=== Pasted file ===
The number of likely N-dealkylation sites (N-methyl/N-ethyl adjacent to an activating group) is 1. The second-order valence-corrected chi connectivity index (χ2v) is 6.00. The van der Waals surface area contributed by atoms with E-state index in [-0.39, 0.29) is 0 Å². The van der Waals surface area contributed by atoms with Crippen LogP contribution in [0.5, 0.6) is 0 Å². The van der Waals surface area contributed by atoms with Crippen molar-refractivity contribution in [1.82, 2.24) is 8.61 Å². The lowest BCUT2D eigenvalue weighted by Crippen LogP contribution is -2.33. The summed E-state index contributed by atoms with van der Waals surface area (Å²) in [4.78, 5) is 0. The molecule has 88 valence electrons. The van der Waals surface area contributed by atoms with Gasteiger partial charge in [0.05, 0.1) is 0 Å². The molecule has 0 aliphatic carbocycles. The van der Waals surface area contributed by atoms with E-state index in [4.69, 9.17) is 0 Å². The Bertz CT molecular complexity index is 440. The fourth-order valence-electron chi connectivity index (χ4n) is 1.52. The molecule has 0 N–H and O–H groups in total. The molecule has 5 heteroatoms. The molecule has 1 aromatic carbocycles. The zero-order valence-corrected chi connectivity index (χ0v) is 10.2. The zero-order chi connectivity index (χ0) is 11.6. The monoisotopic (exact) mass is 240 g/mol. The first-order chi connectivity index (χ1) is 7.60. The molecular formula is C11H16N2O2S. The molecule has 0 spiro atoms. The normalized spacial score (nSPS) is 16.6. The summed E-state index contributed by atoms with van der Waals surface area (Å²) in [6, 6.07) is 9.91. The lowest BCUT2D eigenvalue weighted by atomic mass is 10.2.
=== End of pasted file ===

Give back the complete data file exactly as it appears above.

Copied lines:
The number of likely N-dealkylation sites (N-methyl/N-ethyl adjacent to an activating group) is 1. The second-order valence-corrected chi connectivity index (χ2v) is 6.00. The van der Waals surface area contributed by atoms with E-state index in [-0.39, 0.29) is 0 Å². The van der Waals surface area contributed by atoms with Crippen LogP contribution in [0.5, 0.6) is 0 Å². The van der Waals surface area contributed by atoms with Crippen molar-refractivity contribution in [1.82, 2.24) is 8.61 Å². The lowest BCUT2D eigenvalue weighted by Crippen LogP contribution is -2.33. The summed E-state index contributed by atoms with van der Waals surface area (Å²) in [4.78, 5) is 0. The molecule has 88 valence electrons. The van der Waals surface area contributed by atoms with Gasteiger partial charge in [0.05, 0.1) is 0 Å². The molecule has 0 aliphatic carbocycles. The van der Waals surface area contributed by atoms with E-state index in [4.69, 9.17) is 0 Å². The Bertz CT molecular complexity index is 440. The fourth-order valence-electron chi connectivity index (χ4n) is 1.52. The molecule has 0 N–H and O–H groups in total. The molecule has 5 heteroatoms. The molecule has 1 aromatic carbocycles. The zero-order valence-corrected chi connectivity index (χ0v) is 10.2. The zero-order chi connectivity index (χ0) is 11.6. The monoisotopic (exact) mass is 240 g/mol. The first-order chi connectivity index (χ1) is 7.60. The molecular formula is C11H16N2O2S. The molecule has 0 spiro atoms. The normalized spacial score (nSPS) is 16.6. The summed E-state index contributed by atoms with van der Waals surface area (Å²) in [6, 6.07) is 9.91. The lowest BCUT2D eigenvalue weighted by atomic mass is 10.2.